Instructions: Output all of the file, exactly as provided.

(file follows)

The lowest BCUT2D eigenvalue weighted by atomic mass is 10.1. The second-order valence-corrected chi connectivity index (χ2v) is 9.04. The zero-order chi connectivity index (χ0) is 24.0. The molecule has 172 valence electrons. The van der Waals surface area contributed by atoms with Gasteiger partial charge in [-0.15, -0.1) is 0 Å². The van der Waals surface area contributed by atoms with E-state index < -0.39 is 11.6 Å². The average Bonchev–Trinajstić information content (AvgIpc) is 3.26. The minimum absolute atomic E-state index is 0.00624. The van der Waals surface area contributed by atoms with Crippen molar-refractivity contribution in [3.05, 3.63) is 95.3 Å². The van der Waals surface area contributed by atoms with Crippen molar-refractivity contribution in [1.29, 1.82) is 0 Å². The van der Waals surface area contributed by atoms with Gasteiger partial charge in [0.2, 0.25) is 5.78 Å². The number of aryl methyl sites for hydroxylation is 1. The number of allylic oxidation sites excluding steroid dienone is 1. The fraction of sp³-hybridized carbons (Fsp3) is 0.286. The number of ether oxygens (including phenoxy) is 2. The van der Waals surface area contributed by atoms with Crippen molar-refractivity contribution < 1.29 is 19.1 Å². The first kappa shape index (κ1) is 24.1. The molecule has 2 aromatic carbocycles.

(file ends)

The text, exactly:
The lowest BCUT2D eigenvalue weighted by atomic mass is 10.1. The second-order valence-corrected chi connectivity index (χ2v) is 9.04. The zero-order chi connectivity index (χ0) is 24.0. The molecule has 172 valence electrons. The van der Waals surface area contributed by atoms with Gasteiger partial charge in [-0.15, -0.1) is 0 Å². The van der Waals surface area contributed by atoms with E-state index < -0.39 is 11.6 Å². The average Bonchev–Trinajstić information content (AvgIpc) is 3.26. The minimum absolute atomic E-state index is 0.00624. The van der Waals surface area contributed by atoms with Crippen molar-refractivity contribution in [3.05, 3.63) is 95.3 Å². The van der Waals surface area contributed by atoms with Crippen molar-refractivity contribution in [1.29, 1.82) is 0 Å². The van der Waals surface area contributed by atoms with Gasteiger partial charge in [0.2, 0.25) is 5.78 Å². The number of aryl methyl sites for hydroxylation is 1. The number of allylic oxidation sites excluding steroid dienone is 1. The fraction of sp³-hybridized carbons (Fsp3) is 0.286. The number of ether oxygens (including phenoxy) is 2. The van der Waals surface area contributed by atoms with Crippen molar-refractivity contribution < 1.29 is 19.1 Å². The first kappa shape index (κ1) is 24.1. The molecule has 2 aromatic carbocycles.